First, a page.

Floodwaters engulf between a fifth to a third of the entire country of Pakistan. An earthquake decimates much of the nation of Haiti, killing hundreds of thousands in an instant. Forest fires raze forest and fields in central Russia, threatening homes and livelihoods. Such events happen far too often in our world and our awareness of such tragedies has grown keener in our globalized society made smaller by instantaneous visual communication. Of course tragedy is not confined to these mass media-worthy events, but has marred human experience from the beginning. Though somewhat insulated from misery by our materially prosperous and technologically advanced society, suffering and death are nonetheless normative.
The pain and tragedy inherent to the human condition have caused many to doubt that life has ultimate meaning and reject the belief in an ultimate benevolent being who created and governs the universe. The question of why God allows suffering or even how the goodness of God is consistent with the existence of evil in the world is by no means just a modern one. Ancient peoples, whose lives were far more pervaded by suffering, death, and injustice than our own, likewise wrestled with such doubts. There is fascinating episode in the life of Jesus, recorded only in the gospel of Luke, where some people bring him a report about a political massacre at the temple in Jerusalem. The Roman governor, Pilate, had some political dissonants killed while they were worshiping at the Temple in Jerusalem. In reporting the incident to Jesus, they were implicitly seeking a satisfying explanation for why this tragedy happened. Jesus discerns an assumption in their minds and questions it explicitly: “Do you think that these Galileans were worse sinners than all the other Galileans because they suffered this way? I tell you, no! But unless you repent, you too will all perish” (Luke 13:3). Their assumption, which is probably held universally, is that bad things happen to people because they are bad. We believe that in a just universe good people are rewarded and bad people are punished. Thus, when the opposite occurs we begin to doubt if the universe is just and therefore purposeful.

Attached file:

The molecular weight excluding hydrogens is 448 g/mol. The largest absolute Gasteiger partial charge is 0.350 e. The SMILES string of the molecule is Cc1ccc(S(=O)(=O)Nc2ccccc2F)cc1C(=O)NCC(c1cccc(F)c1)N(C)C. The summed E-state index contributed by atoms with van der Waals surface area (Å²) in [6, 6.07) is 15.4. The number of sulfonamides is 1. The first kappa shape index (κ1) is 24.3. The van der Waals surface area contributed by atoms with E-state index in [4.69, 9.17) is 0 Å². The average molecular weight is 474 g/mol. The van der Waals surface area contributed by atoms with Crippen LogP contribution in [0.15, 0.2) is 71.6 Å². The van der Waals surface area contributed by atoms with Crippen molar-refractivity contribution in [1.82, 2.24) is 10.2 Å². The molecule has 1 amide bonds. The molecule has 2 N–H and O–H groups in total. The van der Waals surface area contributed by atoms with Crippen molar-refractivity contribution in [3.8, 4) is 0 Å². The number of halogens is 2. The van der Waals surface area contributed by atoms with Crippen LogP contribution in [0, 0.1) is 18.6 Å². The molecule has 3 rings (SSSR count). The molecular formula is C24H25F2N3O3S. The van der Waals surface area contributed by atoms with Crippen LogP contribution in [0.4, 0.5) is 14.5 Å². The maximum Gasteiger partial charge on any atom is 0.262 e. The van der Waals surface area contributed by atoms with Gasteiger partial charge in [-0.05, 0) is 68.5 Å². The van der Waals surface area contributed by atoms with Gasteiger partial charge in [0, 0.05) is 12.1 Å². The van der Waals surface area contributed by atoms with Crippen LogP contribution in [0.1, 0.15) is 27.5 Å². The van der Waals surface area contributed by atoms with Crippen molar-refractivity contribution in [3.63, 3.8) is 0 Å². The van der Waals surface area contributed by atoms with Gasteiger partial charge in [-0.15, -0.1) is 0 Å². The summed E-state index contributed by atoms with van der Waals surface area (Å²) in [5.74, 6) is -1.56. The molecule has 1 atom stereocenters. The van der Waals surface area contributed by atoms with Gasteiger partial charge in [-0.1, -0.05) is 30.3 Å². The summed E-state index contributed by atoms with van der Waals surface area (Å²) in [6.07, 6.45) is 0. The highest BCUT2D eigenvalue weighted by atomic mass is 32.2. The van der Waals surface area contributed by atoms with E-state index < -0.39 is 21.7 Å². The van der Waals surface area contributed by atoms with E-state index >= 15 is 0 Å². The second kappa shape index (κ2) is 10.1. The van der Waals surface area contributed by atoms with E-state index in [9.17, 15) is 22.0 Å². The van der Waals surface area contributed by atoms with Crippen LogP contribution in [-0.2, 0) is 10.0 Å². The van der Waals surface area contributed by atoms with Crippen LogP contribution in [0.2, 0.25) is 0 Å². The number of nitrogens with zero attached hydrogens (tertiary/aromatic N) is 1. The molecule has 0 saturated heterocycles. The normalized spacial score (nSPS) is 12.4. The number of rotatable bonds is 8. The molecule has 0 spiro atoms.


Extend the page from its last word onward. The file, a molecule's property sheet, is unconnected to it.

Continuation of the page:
Jesus is saying that we cannot infer from tragedy that the victims were more deserving of punishment, for all us deserve the same fate – death – because of our sin. After establishing this principle, he cites another tragedy – a tower falling and killing 18 people – one that is a pure accident, and not a direct result of human agency. He does not blame God, nor anyone, but uses the event to remind us of our common fate and to call us to the right response to tragedy: repentance. Repentance is turning from the sin that is the source of all the tragedy, suffering and injustice in the world, and turning to God, looking to Him for rescue from sin and its effects.
Whether we hear of tragedy across the globe or experience it personally at home, it should remind us of the heinousness of sin and the just consequences all sinners deserve, but more importantly beckon us to flee to the grace of God that welcomes sinners and provides eternal hope.
In my next post on this topic I will examine some of the purposes God has revealed for suffering and how the cross presents the surest hope in the midst of tragedy.